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The Nonprofit Market: A Look Back and a Look Ahead

December 29, 2009 By Robin Fisk

Looking back on the year, 2009 can be characterized as a rollercoaster ride for nonprofits. Fearing the worst, the industry so far has seen an 11 percent decrease in donations, according to a September 2009 report by the Charities Aid Foundation and National Council for Voluntary Organisations. This has been especially hard on small organizations, with many of them getting squeezed out by their larger, more national counterparts. At the same time, many charities with similar missions have come together, creating partnerships or merging in order to survive the economic downturn — and ensure the proper support for their causes. Although this has been a difficult time for nonprofits, 2009 has made organizations aware of how they need to shape up. 

Surviving in 2009: Lessons Learned
During the recession, nonprofits learned how to maximize efficiency.  Many organizations had to take a hard look at cost-saving measures and strategically spend where donations could be directly impacted.  Unfortunately, nonprofits cut head count and reduced expenses; meanwhile, they had to find new ways of getting tasks completed — with less staff and resources — while keeping contributions from falling. The industry saw organizations turn to automating manual job functions and sharing infrastructure and technology to be more effective in the challenging economy.
Throughout the past year, nonprofits also took steps to re-evaluate poor management. With limited staff, organizations have learned how important it is for everyone to work together as a team. They understood the need for greater focus on business processes and increased awareness of what occurs on a day-to-day basis. This has allowed organizations to run more smoothly and be better prepared to face the operational challenges that might arise, especially for when the global economy begins to pick up over the next year.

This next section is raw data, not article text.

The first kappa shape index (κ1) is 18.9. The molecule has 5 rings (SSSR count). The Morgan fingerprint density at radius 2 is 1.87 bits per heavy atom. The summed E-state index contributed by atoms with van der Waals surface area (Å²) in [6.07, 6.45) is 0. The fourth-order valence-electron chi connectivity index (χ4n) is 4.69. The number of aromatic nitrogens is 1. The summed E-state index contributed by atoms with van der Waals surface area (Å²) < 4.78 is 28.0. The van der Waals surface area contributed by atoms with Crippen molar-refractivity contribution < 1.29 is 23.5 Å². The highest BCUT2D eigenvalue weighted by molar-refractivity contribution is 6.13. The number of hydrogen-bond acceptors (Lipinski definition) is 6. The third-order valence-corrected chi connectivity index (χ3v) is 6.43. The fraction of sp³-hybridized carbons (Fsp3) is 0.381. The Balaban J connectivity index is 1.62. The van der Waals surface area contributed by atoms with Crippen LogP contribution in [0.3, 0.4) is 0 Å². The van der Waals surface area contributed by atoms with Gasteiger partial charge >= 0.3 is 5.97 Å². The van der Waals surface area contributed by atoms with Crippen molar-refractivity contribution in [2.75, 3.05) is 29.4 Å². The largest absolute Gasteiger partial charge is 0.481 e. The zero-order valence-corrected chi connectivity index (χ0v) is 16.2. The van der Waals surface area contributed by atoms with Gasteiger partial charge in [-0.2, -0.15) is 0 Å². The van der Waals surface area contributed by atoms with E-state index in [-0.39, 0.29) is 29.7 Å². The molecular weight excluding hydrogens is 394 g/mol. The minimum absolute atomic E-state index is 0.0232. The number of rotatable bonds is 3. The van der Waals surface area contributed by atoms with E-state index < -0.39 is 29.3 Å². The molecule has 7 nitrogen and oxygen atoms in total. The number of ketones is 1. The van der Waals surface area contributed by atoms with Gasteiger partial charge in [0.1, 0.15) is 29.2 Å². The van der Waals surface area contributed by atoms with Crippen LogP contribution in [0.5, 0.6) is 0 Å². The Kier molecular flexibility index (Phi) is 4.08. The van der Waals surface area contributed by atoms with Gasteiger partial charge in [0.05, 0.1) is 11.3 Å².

Most importantly, nonprofits learned how critical it is to never forget the basics. Organizations re-aligned their Key Performance Indicators (KPIs), monitored them closely and adjusted their development plans to maximize fundraising opportunities. During the recession, nonprofits realized that they no longer could solely rely on corporate giving.  They saw the need to have more well-spread funding, forge better donor relationship and refocus on retention due to the hard economic times.
Nonprofits have an opportunity to learn from these experiences and thrive with the recovering economy in 2010.  They have used the past, difficult year to re-evaluate everything they do and see what practices work best for them. The strategic improvements that already have started to be made will better position nonprofits for the next year and beyond.



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